The most recent occurrence of such a disaster was the world financial crisis that began in 2007 in the United States of America as a mortgage crisis and, by destabilizing financial markets all over the world, evolved into a debt crisis. The massive aftermaths can still be seen in countries such as Greece and Portugal (Ozturk, 2014). One thing economic analysts agree on is that there are various reasons that, in combination, created this economic mess. In fact, the financial meltdown was not inevitable contrary to the position of Ben Bernanke [former president of the Federal Reserve], who claimed the crisis as a chain re­action of unfortunate events and unpredictable events (Mildner, 2012). It was rather caused by human actions as well as by grave failures of the government and financial su­pervision (Financial Crisis Inquiry Commission, 2011). Besides, large capital inflows from countries like China allowed American banks to irresponsibly grant loans in an extraordi­nary manner. The focus also shifts to the authorities overseeing the deregulation of finan­cial markets and therefore fuelling the already existing housing bubble (Mildner, 2012). Another contribution to the financial crisis was the possibility that companies could choose their regulation institution regarding their level of supervision which predominantly ended with the one having the weakest regulations (Financial Crisis Inquiry Commission, 2011). These poor regulations stress the trading process (sale/ purchase) of each financial prod­uct (credit default swaps - CDS - in that case) for many financial institutions without any boundaries regarding the speed of trading. The extensive system of CDSs will not be eluci­dated in the following due to the limited scope of this thesis, instead focus will be laid on the trading speed of financial products (Financial Crisis Inquiry Commission, 2011). Accord­ing to Westerhoff (2004), short-term trading (speculative behaviour) destabilizes financial markets and effort should be made to shift incentives from mentioned high-frequency trading to long-run investments that supposedly have stabilizing effects on financial mar­kets. One solution to mitigate this destabilizing behaviour of financial agents and a princi­ple which has been under debate for several years is the introduction of a transaction tax (Effenberger, 2001). The basic concept of transaction taxes goes back to the American economist James Tobin who, in 1978, proposed a taxation of financial transactions partic­ularly in foreign exchange markets (Menkhoff, 1995). Tobin's reason behind a tax burden on trading currencies was to alleviate the enormous volatility [V] generated by speculating on currency exchange rates. Thus, by taxing every currency exchange with 0.1 percent of the amount traded, the incentives of short-run currency trades should be eliminated (The Telegraph, 2009). Even though, the Tobin tax was supposed to reduce speculation regard­ing currency trades, it can potentially be applied to every kind of financial trade such as on stocks and derivatives. In this case, one refers to it as a financial transaction tax (Haq et al., 1996; Spiegel Online, 2016). Based on the concept of Tobin, the tax will be imposed on every kind of trade and also to every kind of trader. Not only short-term oriented traders will be affected by the introduction of a transaction tax but also long-term oriented trad­ers. In general, short-run oriented, destabilizing traders will be pushed out ofthe markets due to increased costs of trading on a high-frequent level and a fiscal revenue will be gained in addition (Westerhoff, 2003a). This particular effect will be scrutinized in the course of the following thesis. Furthermore, it comes to mind that taxation affects trade in a negative way and that the price building process usually should not be interfered with externally. Defenders of the transaction tax however state that if the percentage with which trades should be taxed is chosen correctly, stability in the relevant market will be improved (Westerhoff, 2003a). Regarding the external interference into the price building process, it can be assumed that if one compares it [the transaction tax] to other financial reform proposals connected to this topic, the level of interfering is by far not as high as one might expect (Menkhoff, 1995). So far, the introduction of a transaction tax might sound reasonable to governments and financial supervisors, but its implementation is a complex process. One factor that hinders the agreement on a transaction tax is the fear of losing national or international competitiveness. Another one is represented by the diffi­culties in technical execution. (Spiegel Online, 2016; Spahn, 1996). After this brief intro­duction it becomes clear that the realization of a financial transaction tax would predomi­nantly serve the goal of preventing future financial crises by reducing instability in financial markets (high volatility).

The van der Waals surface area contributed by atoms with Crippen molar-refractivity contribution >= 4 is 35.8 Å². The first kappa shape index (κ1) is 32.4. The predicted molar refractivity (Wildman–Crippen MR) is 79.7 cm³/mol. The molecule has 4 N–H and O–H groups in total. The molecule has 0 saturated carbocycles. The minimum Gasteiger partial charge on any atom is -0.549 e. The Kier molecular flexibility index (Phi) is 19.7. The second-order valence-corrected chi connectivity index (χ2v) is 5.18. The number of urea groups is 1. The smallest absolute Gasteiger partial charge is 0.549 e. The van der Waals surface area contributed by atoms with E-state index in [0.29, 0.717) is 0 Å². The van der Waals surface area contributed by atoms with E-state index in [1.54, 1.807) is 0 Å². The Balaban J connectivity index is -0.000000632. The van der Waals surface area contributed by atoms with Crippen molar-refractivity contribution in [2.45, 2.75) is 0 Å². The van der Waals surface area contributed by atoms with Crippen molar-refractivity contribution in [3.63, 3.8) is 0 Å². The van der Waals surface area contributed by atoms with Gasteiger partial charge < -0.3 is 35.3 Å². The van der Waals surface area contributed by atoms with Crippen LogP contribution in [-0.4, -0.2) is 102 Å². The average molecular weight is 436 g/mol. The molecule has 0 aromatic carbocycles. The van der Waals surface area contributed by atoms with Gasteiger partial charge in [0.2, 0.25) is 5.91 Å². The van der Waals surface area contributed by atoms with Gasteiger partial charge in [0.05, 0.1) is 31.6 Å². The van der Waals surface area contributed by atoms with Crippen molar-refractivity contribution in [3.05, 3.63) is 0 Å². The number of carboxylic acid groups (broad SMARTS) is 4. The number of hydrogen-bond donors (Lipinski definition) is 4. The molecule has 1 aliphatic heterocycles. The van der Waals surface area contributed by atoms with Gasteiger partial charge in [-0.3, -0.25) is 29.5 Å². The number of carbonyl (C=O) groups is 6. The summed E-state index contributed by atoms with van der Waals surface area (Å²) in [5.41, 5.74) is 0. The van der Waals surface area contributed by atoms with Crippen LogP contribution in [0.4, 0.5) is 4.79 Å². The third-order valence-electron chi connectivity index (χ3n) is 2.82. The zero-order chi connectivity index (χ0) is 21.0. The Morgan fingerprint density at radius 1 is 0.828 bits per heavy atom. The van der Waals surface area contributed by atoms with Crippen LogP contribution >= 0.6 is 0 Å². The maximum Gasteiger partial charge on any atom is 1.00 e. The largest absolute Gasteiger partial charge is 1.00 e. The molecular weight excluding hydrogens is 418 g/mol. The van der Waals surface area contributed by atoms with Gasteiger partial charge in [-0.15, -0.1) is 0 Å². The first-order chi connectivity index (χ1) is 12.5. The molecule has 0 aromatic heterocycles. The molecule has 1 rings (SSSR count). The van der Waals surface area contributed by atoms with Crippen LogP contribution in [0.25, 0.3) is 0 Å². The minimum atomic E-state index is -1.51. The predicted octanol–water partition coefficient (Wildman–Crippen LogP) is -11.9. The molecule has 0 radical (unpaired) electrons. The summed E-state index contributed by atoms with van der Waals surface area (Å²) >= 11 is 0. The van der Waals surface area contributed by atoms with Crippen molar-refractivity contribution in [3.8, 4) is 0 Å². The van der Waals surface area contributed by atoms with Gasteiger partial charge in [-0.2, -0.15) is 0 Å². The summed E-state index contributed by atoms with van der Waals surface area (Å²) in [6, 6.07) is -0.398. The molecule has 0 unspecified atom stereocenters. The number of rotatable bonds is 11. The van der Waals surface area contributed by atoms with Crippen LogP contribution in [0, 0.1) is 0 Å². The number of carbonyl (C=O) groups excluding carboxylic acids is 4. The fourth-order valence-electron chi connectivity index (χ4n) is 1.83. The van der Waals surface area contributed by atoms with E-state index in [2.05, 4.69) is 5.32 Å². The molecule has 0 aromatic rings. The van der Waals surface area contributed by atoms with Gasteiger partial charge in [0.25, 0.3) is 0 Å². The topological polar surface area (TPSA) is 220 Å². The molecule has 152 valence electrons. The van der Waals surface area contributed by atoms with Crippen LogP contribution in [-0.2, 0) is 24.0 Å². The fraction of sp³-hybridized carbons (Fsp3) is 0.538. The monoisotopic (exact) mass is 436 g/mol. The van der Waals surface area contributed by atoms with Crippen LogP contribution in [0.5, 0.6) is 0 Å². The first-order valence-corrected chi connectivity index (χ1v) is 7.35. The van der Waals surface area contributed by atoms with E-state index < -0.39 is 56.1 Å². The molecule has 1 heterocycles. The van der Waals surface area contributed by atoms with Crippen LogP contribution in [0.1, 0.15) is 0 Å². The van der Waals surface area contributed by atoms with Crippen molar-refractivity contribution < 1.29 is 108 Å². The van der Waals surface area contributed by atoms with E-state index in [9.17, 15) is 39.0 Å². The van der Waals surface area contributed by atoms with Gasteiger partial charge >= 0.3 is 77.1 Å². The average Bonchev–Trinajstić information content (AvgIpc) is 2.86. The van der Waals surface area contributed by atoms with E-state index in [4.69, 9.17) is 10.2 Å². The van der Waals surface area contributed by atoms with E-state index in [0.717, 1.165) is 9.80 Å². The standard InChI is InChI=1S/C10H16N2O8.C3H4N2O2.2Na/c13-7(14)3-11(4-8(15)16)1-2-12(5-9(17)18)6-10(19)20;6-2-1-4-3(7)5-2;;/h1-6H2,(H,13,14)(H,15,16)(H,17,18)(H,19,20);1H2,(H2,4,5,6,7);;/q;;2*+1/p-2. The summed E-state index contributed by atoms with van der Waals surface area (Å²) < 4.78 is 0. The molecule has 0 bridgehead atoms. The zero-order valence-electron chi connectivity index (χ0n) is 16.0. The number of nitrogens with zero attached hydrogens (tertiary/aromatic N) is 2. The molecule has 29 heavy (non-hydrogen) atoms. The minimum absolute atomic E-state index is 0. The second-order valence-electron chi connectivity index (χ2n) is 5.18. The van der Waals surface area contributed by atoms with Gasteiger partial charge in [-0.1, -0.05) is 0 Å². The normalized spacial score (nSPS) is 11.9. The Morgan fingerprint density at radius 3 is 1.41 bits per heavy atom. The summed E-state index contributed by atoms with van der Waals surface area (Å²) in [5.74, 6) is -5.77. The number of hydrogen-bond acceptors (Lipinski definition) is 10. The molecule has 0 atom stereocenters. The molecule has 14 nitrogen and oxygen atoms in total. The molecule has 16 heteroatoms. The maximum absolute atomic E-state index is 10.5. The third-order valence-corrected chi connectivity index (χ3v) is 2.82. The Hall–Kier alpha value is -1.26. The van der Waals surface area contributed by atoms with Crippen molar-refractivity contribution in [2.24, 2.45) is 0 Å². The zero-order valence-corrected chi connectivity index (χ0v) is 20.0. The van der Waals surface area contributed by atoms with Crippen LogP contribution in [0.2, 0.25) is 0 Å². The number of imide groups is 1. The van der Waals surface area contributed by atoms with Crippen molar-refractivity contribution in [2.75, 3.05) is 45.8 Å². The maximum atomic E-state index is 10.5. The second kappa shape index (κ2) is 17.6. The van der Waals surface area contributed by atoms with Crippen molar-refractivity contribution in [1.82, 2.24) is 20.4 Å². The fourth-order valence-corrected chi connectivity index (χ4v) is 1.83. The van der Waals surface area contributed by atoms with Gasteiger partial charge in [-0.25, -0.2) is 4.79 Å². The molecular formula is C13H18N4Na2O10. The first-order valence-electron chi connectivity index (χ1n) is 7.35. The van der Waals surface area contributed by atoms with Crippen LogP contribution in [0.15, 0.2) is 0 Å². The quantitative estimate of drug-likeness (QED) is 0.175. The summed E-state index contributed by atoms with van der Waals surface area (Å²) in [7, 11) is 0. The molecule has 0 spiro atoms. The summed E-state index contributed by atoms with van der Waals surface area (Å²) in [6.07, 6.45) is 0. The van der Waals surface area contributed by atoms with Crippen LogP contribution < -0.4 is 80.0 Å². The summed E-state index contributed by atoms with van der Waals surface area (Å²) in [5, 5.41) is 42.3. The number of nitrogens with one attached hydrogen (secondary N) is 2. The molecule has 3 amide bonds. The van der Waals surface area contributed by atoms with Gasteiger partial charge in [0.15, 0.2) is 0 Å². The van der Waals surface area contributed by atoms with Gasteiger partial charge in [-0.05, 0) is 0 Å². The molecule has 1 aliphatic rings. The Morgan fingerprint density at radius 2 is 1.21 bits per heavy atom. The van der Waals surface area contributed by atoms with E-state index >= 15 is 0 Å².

In the following thesis, the author will first set up a model displaying a financial market with two heterogeneous agents to explain to what extent their trading behaviours have an impact on the stability of the relevant market.